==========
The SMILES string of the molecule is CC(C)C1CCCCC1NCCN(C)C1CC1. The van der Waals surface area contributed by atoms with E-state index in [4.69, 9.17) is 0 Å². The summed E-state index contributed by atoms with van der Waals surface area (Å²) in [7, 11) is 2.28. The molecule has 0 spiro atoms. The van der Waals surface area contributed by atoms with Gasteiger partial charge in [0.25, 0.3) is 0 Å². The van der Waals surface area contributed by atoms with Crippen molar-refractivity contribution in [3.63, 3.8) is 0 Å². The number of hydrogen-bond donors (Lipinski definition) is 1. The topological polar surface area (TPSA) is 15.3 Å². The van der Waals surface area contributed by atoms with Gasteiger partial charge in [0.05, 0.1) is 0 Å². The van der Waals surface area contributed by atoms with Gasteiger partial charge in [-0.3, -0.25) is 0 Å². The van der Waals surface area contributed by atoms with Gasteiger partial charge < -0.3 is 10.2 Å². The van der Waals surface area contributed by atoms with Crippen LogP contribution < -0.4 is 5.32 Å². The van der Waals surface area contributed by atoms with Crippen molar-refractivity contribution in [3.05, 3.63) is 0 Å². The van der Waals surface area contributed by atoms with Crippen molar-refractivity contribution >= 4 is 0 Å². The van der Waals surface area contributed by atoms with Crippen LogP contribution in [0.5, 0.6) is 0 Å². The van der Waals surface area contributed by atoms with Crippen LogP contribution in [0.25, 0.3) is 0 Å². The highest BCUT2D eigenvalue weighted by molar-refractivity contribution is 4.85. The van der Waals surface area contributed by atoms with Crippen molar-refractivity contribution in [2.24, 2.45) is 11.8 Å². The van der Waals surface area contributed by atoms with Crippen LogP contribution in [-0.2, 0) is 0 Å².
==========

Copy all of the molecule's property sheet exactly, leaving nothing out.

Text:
The SMILES string of the molecule is CC(C)C1CCCCC1NCCN(C)C1CC1. The van der Waals surface area contributed by atoms with E-state index in [4.69, 9.17) is 0 Å². The summed E-state index contributed by atoms with van der Waals surface area (Å²) in [7, 11) is 2.28. The molecule has 0 spiro atoms. The van der Waals surface area contributed by atoms with Gasteiger partial charge in [0.25, 0.3) is 0 Å². The van der Waals surface area contributed by atoms with Crippen molar-refractivity contribution in [3.63, 3.8) is 0 Å². The number of hydrogen-bond donors (Lipinski definition) is 1. The topological polar surface area (TPSA) is 15.3 Å². The van der Waals surface area contributed by atoms with Gasteiger partial charge in [0.05, 0.1) is 0 Å². The van der Waals surface area contributed by atoms with Gasteiger partial charge in [-0.3, -0.25) is 0 Å². The van der Waals surface area contributed by atoms with Gasteiger partial charge < -0.3 is 10.2 Å². The van der Waals surface area contributed by atoms with Crippen LogP contribution < -0.4 is 5.32 Å². The van der Waals surface area contributed by atoms with Crippen molar-refractivity contribution in [3.05, 3.63) is 0 Å². The van der Waals surface area contributed by atoms with Crippen molar-refractivity contribution >= 4 is 0 Å². The van der Waals surface area contributed by atoms with Crippen LogP contribution in [0.5, 0.6) is 0 Å². The van der Waals surface area contributed by atoms with Crippen LogP contribution in [0.25, 0.3) is 0 Å². The highest BCUT2D eigenvalue weighted by molar-refractivity contribution is 4.85. The van der Waals surface area contributed by atoms with Crippen molar-refractivity contribution in [2.24, 2.45) is 11.8 Å². The van der Waals surface area contributed by atoms with Crippen LogP contribution in [-0.2, 0) is 0 Å².